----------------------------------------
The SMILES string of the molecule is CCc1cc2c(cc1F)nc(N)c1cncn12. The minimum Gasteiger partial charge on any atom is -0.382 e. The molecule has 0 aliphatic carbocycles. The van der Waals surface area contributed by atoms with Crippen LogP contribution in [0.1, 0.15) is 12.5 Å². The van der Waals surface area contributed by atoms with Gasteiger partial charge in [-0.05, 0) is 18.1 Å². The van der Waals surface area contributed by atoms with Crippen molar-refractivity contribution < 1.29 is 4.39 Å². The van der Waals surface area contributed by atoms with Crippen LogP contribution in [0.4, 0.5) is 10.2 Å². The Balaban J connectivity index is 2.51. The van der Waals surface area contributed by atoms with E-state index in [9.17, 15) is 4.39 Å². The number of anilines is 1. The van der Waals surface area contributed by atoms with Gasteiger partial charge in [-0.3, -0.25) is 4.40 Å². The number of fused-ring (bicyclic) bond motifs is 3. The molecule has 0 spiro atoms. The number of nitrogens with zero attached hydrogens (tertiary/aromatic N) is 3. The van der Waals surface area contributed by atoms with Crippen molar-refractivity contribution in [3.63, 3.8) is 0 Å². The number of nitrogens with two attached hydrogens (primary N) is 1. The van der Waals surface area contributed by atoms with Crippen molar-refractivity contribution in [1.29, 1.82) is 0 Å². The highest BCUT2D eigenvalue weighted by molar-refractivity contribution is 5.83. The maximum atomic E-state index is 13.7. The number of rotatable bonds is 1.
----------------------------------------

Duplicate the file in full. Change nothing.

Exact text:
The SMILES string of the molecule is CCc1cc2c(cc1F)nc(N)c1cncn12. The minimum Gasteiger partial charge on any atom is -0.382 e. The molecule has 0 aliphatic carbocycles. The van der Waals surface area contributed by atoms with Crippen LogP contribution in [0.1, 0.15) is 12.5 Å². The van der Waals surface area contributed by atoms with Gasteiger partial charge in [-0.05, 0) is 18.1 Å². The van der Waals surface area contributed by atoms with Crippen molar-refractivity contribution < 1.29 is 4.39 Å². The van der Waals surface area contributed by atoms with Crippen LogP contribution in [0.4, 0.5) is 10.2 Å². The Balaban J connectivity index is 2.51. The van der Waals surface area contributed by atoms with E-state index in [9.17, 15) is 4.39 Å². The number of anilines is 1. The van der Waals surface area contributed by atoms with Gasteiger partial charge in [-0.3, -0.25) is 4.40 Å². The number of fused-ring (bicyclic) bond motifs is 3. The molecule has 0 spiro atoms. The number of nitrogens with zero attached hydrogens (tertiary/aromatic N) is 3. The van der Waals surface area contributed by atoms with Crippen molar-refractivity contribution in [3.63, 3.8) is 0 Å². The number of nitrogens with two attached hydrogens (primary N) is 1. The van der Waals surface area contributed by atoms with Crippen molar-refractivity contribution in [1.29, 1.82) is 0 Å². The highest BCUT2D eigenvalue weighted by molar-refractivity contribution is 5.83. The maximum atomic E-state index is 13.7. The number of rotatable bonds is 1.